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The Mallard

Finding Meaning in Deference



It's nearly impossible to listen to The Mallard's final album without feeling a sense of impending doom. But the San Francisco band has always written songs that veer into strange, slightly menacing directions, and its sophomore album, Finding Meaning in Deference, contains some of its best material yet.

The Mallard has often been lumped into the garage-rock category, perhaps because John Dwyer of Thee Oh Sees released both of the band's albums on his Castle Face label, but that's a simplistic label for a complicated band. Its debut album, Yes on Blood, had the lo-fi sensibility of garage rock but none of its whimsy, opting for a bleaker, starker sound. In its live shows, where the band most excelled, The Mallard was pure aggression: Frontwoman Greer McGettrick's echo-laden vocals bounced around ear-splitting reverb. The band's affinity for darkness and distortion completely takes over on Finding Meaning in Deference, at times capturing the raw quality that made its performances so gripping.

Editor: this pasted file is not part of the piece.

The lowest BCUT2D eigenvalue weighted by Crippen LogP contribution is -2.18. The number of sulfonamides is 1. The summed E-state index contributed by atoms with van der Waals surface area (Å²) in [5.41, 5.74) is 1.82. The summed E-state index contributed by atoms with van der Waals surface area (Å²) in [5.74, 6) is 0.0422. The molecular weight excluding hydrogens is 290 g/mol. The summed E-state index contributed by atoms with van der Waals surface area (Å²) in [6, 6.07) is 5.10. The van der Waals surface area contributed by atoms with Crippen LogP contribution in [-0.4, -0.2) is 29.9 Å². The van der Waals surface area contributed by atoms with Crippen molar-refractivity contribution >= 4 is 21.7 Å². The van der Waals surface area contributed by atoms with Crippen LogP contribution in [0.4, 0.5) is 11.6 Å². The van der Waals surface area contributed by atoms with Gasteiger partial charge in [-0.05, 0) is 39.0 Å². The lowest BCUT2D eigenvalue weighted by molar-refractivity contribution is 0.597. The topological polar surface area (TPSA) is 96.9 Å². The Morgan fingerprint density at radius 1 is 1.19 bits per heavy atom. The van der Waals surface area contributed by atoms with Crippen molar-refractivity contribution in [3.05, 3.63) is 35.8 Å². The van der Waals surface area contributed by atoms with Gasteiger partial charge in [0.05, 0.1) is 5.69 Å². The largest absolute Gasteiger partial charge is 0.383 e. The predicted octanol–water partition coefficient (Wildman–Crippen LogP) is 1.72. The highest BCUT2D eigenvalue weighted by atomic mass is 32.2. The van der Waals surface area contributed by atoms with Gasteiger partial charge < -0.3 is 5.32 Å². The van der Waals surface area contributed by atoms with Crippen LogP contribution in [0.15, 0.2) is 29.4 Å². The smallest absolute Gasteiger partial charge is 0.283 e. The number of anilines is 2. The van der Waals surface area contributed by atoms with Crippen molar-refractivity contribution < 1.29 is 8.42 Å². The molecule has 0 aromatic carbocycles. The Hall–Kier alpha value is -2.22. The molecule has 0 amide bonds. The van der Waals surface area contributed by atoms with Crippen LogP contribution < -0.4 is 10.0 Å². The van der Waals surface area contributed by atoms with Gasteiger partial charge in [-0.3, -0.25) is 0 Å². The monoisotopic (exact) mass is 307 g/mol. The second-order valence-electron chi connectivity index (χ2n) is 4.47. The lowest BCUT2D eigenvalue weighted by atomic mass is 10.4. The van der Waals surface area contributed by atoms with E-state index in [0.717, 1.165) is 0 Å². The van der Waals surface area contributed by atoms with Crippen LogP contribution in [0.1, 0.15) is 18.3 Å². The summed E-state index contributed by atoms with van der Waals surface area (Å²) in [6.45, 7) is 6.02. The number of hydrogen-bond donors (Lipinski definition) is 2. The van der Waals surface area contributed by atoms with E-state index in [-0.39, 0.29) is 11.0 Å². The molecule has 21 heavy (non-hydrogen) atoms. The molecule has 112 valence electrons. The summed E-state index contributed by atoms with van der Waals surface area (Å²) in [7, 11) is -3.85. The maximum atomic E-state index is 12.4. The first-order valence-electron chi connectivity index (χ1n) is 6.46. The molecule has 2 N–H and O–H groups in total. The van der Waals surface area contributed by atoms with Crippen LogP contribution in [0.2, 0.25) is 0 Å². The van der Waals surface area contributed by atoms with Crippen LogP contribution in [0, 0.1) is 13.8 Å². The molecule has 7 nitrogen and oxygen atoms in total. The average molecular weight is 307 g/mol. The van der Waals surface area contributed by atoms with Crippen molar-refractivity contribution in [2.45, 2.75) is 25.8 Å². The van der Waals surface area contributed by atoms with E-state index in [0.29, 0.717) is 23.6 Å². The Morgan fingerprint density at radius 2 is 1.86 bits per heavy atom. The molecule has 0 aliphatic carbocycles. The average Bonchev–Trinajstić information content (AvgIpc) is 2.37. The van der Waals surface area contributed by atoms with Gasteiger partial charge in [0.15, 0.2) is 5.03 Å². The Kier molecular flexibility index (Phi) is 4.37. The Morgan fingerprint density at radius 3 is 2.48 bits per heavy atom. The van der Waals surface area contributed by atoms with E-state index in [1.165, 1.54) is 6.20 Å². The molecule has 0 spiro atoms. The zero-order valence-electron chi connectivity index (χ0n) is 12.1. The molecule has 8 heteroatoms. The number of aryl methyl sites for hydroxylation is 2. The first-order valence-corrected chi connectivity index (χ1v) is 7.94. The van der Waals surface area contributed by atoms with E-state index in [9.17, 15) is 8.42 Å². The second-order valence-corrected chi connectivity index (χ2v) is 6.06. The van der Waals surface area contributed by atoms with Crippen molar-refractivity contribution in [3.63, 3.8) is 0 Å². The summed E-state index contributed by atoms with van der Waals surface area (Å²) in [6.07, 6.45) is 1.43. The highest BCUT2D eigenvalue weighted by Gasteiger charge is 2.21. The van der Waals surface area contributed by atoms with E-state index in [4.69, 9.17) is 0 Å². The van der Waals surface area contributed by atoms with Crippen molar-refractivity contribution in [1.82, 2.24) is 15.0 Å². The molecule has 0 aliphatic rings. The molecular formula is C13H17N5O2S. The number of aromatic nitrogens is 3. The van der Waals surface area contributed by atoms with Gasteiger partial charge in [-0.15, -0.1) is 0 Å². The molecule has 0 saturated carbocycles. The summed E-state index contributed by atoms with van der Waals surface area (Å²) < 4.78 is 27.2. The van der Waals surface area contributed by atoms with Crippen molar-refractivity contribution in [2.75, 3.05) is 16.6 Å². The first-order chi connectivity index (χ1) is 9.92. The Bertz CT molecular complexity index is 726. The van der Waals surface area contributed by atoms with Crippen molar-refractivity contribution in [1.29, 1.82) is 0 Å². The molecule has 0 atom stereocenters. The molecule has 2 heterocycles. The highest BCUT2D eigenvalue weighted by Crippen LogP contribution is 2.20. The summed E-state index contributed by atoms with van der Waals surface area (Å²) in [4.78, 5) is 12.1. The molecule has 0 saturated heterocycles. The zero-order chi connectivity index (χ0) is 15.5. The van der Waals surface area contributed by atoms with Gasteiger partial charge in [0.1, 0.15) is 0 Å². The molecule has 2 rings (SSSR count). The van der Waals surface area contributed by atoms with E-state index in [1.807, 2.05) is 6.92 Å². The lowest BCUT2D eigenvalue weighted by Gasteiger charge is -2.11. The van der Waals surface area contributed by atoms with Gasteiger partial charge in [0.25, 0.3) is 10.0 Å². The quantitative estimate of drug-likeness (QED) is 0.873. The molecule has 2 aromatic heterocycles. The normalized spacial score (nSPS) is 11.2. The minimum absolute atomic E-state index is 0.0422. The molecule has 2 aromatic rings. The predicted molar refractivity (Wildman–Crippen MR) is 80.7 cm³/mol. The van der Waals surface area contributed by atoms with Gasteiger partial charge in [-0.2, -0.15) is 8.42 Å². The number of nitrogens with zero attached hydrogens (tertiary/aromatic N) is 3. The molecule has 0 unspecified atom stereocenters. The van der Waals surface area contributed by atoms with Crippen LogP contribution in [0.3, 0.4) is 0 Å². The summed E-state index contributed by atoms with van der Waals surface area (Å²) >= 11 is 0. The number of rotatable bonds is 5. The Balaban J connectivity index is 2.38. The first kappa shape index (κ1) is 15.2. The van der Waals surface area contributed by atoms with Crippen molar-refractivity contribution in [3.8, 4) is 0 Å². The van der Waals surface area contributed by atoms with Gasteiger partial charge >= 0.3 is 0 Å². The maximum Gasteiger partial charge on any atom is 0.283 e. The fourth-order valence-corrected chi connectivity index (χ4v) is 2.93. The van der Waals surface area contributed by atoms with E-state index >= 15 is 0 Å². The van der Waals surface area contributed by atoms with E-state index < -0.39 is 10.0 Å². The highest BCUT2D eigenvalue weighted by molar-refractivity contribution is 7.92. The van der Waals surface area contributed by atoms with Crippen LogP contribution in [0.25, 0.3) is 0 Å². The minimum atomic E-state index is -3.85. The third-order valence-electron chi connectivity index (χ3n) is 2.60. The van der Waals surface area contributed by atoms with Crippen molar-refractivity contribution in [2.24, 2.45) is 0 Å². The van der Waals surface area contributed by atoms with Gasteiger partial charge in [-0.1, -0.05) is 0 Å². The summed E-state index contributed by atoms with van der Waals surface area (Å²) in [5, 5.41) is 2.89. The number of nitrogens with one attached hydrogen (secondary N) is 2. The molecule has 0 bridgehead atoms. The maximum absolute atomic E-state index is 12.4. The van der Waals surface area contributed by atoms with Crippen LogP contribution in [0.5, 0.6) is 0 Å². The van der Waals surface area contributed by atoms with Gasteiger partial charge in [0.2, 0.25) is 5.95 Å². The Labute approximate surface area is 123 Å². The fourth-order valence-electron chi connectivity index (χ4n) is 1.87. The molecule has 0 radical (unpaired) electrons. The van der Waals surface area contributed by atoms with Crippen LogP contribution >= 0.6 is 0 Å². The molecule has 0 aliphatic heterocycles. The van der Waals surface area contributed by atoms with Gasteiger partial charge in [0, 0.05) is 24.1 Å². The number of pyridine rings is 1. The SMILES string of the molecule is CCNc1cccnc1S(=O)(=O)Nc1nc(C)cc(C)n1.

Opener "A Form of Mercy" pairs a driving drumbeat and tinny-sounding guitar with McGettrick's anxious, barely intelligible chanting. For the majority of the album, her voice sounds as if it was recorded inside a cave, with the exception of "Crystals & Castles," the album's most straightforward rock track. The post-punk haze creates a certain distance, like a chill in the air, but "Out the Door" manages to stir some emotion, with a quiet melody that grows more erratic and loud as McGettrick wails, If there's a way that I should feel, let me know. Everything explodes appropriately on the closer, "Iceberg," in which layers of noisy guitar, pulsing drums, and McGettrick's manic ranting pound away for six minutes, unrelenting and uncompromising, much like the band itself. (Castle Face Records)